This east-facing, seated stone Buddha statue lies on the peak called Yongseondae west of Gwannyongsa Temple. The statue was built in the same style as the Bonjon Statue in the Seokguram Grotto and it is estimated to have been built in the Unified Silla Dynasty period.
On a big platform, the seated statue displays bhumisparsha mudra or hangmachokji-in (gesture of defeating the demons and touching the earth at the moment of enlightenment). The yukgye (a fleshy protuberance on the crown of the Buddha) is high and big on top of nabal (curly hair of the Buddha) and the Buddha has a square face and full cheeks.
The Buddha has the usual samdo (three wrinkles or lines on the Buddha’s neck or the three ways for a Buddhist to go through to attain enlightenment).
The Buddha is sitting in gyeolgabujwa or the full lotus posture (crossing both legs by putting the right foot on the left thigh first, then left foot on the right thigh) and is wearing the Dharma robe covering both shoulders. The body is not as robust as that of the statues built in the early Unified Silla Dynasty period but is still stable. It also shows the standard pattern on the lower body and gwangbae (the back illuminating adornment of the statues of Buddha) seems to be lost.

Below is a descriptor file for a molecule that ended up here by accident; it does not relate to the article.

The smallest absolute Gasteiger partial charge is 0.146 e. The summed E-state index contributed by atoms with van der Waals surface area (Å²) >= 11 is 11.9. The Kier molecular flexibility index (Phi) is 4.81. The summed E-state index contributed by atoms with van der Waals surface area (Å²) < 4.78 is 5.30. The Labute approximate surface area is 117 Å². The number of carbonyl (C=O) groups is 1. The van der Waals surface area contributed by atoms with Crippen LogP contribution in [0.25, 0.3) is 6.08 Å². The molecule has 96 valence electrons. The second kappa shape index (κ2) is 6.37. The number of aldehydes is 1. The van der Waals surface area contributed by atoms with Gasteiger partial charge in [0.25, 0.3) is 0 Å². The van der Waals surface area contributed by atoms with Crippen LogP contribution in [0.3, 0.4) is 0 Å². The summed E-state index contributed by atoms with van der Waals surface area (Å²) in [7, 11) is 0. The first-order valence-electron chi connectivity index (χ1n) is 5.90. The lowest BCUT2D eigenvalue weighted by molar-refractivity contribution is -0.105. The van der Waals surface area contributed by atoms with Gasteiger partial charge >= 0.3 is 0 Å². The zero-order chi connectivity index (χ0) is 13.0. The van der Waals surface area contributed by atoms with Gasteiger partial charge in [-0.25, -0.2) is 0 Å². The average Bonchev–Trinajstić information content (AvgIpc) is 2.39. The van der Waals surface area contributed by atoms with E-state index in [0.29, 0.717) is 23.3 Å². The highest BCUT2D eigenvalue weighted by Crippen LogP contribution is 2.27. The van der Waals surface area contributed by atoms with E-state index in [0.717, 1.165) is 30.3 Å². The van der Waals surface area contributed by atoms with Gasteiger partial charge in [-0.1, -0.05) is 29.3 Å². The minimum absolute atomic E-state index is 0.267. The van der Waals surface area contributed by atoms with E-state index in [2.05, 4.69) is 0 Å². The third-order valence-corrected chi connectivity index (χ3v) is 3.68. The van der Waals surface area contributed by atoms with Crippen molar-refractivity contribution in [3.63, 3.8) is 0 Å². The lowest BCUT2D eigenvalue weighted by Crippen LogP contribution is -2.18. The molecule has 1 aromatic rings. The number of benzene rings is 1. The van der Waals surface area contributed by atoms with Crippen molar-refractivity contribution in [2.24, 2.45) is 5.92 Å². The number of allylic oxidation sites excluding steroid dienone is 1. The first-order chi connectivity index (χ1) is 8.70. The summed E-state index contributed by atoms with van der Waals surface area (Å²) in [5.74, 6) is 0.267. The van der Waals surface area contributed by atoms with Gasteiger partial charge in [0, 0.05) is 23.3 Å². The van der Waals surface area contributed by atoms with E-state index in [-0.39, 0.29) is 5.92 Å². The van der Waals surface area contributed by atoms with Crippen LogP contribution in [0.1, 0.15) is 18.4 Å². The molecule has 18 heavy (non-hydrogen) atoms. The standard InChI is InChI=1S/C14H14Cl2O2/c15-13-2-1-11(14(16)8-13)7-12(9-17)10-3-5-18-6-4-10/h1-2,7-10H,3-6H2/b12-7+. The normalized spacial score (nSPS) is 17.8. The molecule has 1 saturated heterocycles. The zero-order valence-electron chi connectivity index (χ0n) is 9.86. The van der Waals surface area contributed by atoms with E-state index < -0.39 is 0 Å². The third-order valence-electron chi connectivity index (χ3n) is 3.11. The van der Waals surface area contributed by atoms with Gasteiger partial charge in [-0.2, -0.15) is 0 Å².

The upper stone pedestal is a semi-sphere and has carved double-petal lotus flowers on it. The middle pedestal is octagonal and each corner is shaped like a column.
In front of the statue, there is a pedestal which seems to have been the lower pedestal of a stone lantern and this structure is estimated to have been built around the same time.
The statue has the typical style of the statues of the Unified Silla Dynasty period and there is also a legend that if you sincerely pray to the statue, one of your wishes comes true.